Science fiction has a thematic duality that has long fascinated me. The core component of many works in the speculative field focus on ways technology can and might be used against humankind. On the flip side, many genre stories highlight the use of technology as a means of resistance. Then there are the stories that feature both.

Technology is wonderful. Technology is dangerous. It’s this thematic duality that I (along with co-editor Lesley Conner) wanted to explore in our new anthology Do Not Go Quietly: Tales of Victory in Defiance. We selected writers with strong viewpoints (such as Brooke Bolander, Fran Wilde, and Sheree Renée Thomas) and challenged those writers to create stories with protagonists trapped in oppressive environments. Whether or not these protagonists overcome their oppressors was less an editorial concern. It was the spirit of defiance, of being heard, and creating change that we wanted to highlight. Revolution is never easy, nor does it always work. But the stories are always interesting (at least in our anthology, I like to think)!

The most memorable science fiction stories have a history of challenging social dogma relevant to its times. It’s not surprising to me that some of the genre’s most depressing and darkest works (from American writers) occurred during times of extreme unrest and fear. “I Have No Mouth, and I Must Scream” by Harlan Ellison is possibly one of the darkest parables to have been written regarding the dangers of technology. Published in 1967, supercomputers built by humans to better fight the Cold War become sentient and bad things happen. George Orwell foretold the intrusiveness of a surveillance state in 1984 in response to the onset of the Cold War in the late 1940s.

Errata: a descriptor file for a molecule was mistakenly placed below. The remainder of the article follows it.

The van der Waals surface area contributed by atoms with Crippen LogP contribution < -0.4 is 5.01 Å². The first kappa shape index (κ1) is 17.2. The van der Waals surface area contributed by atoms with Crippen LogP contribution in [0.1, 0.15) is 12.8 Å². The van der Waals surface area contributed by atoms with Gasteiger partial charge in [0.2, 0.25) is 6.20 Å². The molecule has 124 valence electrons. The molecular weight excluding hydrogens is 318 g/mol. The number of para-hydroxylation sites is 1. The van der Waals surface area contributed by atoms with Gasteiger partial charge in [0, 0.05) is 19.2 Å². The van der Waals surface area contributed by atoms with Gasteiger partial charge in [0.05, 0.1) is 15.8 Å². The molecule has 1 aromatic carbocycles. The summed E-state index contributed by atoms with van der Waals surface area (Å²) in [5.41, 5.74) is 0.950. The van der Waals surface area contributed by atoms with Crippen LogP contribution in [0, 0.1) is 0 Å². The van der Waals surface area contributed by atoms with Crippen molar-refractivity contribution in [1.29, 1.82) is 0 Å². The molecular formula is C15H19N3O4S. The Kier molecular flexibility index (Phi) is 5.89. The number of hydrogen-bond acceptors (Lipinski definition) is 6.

When you consider the last few years, cultural issues such as climate change, the rise of AI, and sovereignty of our bodies have been at the forefront of social concern. Examples of resistance fiction that tackle these issues can be found in Charlie Jane Anders’s excellent All the Birds in the Sky (ecology), Nexhuman by Francesco Verso (transhumanism), and Lidia Yuknavitch’s The Book of Joan (fluidity of sex and gender). What I like about these three novels is that they’re extremely dark, but in the end, they offer a glimmer of hope. Dystopia is interesting, but without hope there is little room for anything other than misery. The world is at a crossroads. I hope Do Not Go Quietly inspires you to take up a cause you believe in. There is victory in using your voice.

Do you use themes of resistance in your writing? What kinds of topics do you wish science fiction dealt more with? Let us know on the forum post for this blog entry.

Jason Sizemore

Raised in the Appalachian hills of southeastern Kentucky, Jason Sizemore is a three-time Hugo Award–nominated editor, writer, and publisher who operates the genre press Apex Publications. He is the author of a collection of dark science fiction and horror shorts titled Irredeemable and the tell-all creative nonfiction For Exposure: The Life and Times of a Small Press Publisher. He currently lives in Lexington, KY. For more information visit www.jason-sizemore.com. You can find him on Twitter @apexjason.

Categories: writing

Jason Sizemore

Raised in the Appalachian hills of southeastern Kentucky, Jason Sizemore is a three-time Hugo Award–nominated editor, writer, and publisher who operates the genre press Apex Publications. He is the author of a collection of dark science fiction and horror shorts titled Irredeemable and the tell-all creative nonfiction For Exposure: The Life and Times of a Small Press Publisher. He currently lives in Lexington, KY. For more information visit www.jason-sizemore.com. You can find him on Twitter @apexjason.